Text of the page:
Monday, April 4, 2011


According to research by Welsh scientists, Melting mountain glaciers are making sea levels rise faster in the last 350 years.The world's glaciers are melting up to 100 times faster than any time during the last 350 years.

The amount of ice lost from the 270 Patagonian glaciers is equivalent to filling Windermere in the Lake District more than 1,700 times.They mapped changes in 270 of the largest glaciers between Chile and Argentina since the "Little Ice Age".

Studies showed glaciers have lost volume on average "10 to 100 times faster" in the last 30 years.The rapid melt rate is linked to their contribution to global sea level.The researchers analysed the rocky debris left by glaciers on the sides of mountains to work out how big they once were - and how much ice has vanished.

Since the Little Ice Age ended in Patagonia in the middle of the 17th century, the 270 glaciers that now cover an area of at least 0.4 square miles have lost 145 cubic miles of ice.Because water is denser than ice that is equivalent to about 130 cubic miles of water.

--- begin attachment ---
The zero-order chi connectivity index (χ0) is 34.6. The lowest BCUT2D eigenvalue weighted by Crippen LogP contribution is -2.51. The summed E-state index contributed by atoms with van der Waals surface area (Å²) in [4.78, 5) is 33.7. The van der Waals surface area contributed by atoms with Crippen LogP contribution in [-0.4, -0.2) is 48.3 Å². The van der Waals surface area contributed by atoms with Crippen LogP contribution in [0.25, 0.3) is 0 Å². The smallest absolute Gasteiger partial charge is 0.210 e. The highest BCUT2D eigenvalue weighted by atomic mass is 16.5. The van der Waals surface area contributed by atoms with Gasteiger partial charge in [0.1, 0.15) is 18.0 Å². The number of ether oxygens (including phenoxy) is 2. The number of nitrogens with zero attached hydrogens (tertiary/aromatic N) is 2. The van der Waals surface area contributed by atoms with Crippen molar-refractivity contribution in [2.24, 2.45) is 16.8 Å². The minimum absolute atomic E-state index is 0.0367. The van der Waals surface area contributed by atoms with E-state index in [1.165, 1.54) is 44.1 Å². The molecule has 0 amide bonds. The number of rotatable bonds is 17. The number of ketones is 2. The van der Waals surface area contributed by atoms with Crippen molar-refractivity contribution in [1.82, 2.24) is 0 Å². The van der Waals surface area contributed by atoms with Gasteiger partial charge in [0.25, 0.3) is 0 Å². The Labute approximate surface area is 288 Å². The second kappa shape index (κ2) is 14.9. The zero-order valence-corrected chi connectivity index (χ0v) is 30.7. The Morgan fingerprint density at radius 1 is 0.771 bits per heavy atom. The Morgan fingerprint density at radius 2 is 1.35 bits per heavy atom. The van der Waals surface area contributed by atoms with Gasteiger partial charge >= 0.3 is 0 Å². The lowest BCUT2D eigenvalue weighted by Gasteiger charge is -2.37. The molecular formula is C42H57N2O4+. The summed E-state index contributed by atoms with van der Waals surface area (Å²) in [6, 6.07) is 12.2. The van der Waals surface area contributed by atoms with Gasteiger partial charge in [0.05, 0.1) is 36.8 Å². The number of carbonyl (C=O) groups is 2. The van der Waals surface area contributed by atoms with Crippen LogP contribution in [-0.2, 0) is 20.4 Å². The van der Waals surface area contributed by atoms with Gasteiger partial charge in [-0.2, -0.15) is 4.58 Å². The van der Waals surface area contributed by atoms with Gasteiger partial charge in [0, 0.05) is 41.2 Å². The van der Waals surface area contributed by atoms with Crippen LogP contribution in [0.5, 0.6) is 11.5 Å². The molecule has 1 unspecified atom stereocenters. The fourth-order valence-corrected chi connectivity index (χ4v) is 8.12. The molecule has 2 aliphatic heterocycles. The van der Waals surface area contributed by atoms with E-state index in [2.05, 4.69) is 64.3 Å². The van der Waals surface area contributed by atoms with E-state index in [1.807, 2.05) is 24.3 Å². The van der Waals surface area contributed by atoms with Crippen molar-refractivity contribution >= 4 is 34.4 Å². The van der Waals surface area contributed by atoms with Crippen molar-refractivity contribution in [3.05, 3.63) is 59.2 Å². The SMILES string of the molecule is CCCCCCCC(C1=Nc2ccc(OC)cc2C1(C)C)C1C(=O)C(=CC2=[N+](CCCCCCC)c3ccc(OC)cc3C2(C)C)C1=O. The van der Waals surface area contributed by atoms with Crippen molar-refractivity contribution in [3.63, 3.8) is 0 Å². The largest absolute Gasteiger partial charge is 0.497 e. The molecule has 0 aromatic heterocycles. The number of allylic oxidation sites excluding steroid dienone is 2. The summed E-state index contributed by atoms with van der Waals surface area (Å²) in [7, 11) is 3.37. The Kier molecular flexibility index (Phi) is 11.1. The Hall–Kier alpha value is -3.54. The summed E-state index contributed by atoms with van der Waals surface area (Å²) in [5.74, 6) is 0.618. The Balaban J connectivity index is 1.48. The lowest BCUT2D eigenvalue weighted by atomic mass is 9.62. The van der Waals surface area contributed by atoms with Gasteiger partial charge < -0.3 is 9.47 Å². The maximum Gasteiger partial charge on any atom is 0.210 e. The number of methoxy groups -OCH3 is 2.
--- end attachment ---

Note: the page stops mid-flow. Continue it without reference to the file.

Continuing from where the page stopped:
Over the same period temperatures have gone up by around 1.4 C in the region, the scientists report in the journal Nature Geoscience.Their survey centred on remotely sensed images of outlet glaciers of the south and north Patagonian icefields, but used longer timescales than previous studies.The northern icefield extends for nearly 200 km and covers a surface of 4,200 square km, while the southern icefield is more than 350km long, covering 13,000 square km.

The scientists mapped changes in the position of the glaciers since the "Little Ice Age".The team calculated the volume of ice lost by the glaciers as they have retreated and thinned over the past 350 years and compared these volume losses to rates of change over the last 30 years.

"They cover only the last 30 years or so when satellite images can be used to calculate rates of glacier volume change.The study, which has been published in the journal Nature Geoscience, concludes the mountain glaciers have rapidly increased their melt rate in recent years and consequently their contribution to global sea level.

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